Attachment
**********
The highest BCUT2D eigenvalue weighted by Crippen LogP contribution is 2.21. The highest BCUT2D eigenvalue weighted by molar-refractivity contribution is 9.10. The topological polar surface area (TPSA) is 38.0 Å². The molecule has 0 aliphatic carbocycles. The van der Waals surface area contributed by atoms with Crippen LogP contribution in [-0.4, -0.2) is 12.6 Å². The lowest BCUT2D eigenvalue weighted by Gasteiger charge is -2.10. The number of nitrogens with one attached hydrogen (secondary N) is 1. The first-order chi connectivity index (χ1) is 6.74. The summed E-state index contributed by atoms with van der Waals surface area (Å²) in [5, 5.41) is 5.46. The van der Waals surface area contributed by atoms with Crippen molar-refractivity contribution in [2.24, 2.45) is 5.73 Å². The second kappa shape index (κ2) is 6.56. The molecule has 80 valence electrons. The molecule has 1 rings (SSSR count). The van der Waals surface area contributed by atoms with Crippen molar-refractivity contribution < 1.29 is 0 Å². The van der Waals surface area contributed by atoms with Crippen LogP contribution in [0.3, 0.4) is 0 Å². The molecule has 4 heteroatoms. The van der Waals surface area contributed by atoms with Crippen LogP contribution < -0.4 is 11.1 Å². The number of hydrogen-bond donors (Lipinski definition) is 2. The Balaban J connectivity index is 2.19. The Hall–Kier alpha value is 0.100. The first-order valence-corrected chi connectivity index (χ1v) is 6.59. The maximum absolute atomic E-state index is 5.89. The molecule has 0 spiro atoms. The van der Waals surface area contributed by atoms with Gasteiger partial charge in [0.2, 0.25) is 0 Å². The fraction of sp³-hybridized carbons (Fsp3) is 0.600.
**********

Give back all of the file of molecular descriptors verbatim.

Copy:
The highest BCUT2D eigenvalue weighted by Crippen LogP contribution is 2.21. The highest BCUT2D eigenvalue weighted by molar-refractivity contribution is 9.10. The topological polar surface area (TPSA) is 38.0 Å². The molecule has 0 aliphatic carbocycles. The van der Waals surface area contributed by atoms with Crippen LogP contribution in [-0.4, -0.2) is 12.6 Å². The lowest BCUT2D eigenvalue weighted by Gasteiger charge is -2.10. The number of nitrogens with one attached hydrogen (secondary N) is 1. The first-order chi connectivity index (χ1) is 6.74. The summed E-state index contributed by atoms with van der Waals surface area (Å²) in [5, 5.41) is 5.46. The van der Waals surface area contributed by atoms with Crippen molar-refractivity contribution in [2.24, 2.45) is 5.73 Å². The second kappa shape index (κ2) is 6.56. The molecule has 80 valence electrons. The molecule has 1 rings (SSSR count). The van der Waals surface area contributed by atoms with Crippen molar-refractivity contribution < 1.29 is 0 Å². The van der Waals surface area contributed by atoms with Crippen LogP contribution in [0.3, 0.4) is 0 Å². The molecule has 4 heteroatoms. The van der Waals surface area contributed by atoms with Crippen LogP contribution < -0.4 is 11.1 Å². The number of hydrogen-bond donors (Lipinski definition) is 2. The Balaban J connectivity index is 2.19. The Hall–Kier alpha value is 0.100. The first-order valence-corrected chi connectivity index (χ1v) is 6.59. The maximum absolute atomic E-state index is 5.89. The molecule has 0 spiro atoms. The van der Waals surface area contributed by atoms with Gasteiger partial charge in [0.2, 0.25) is 0 Å². The fraction of sp³-hybridized carbons (Fsp3) is 0.600.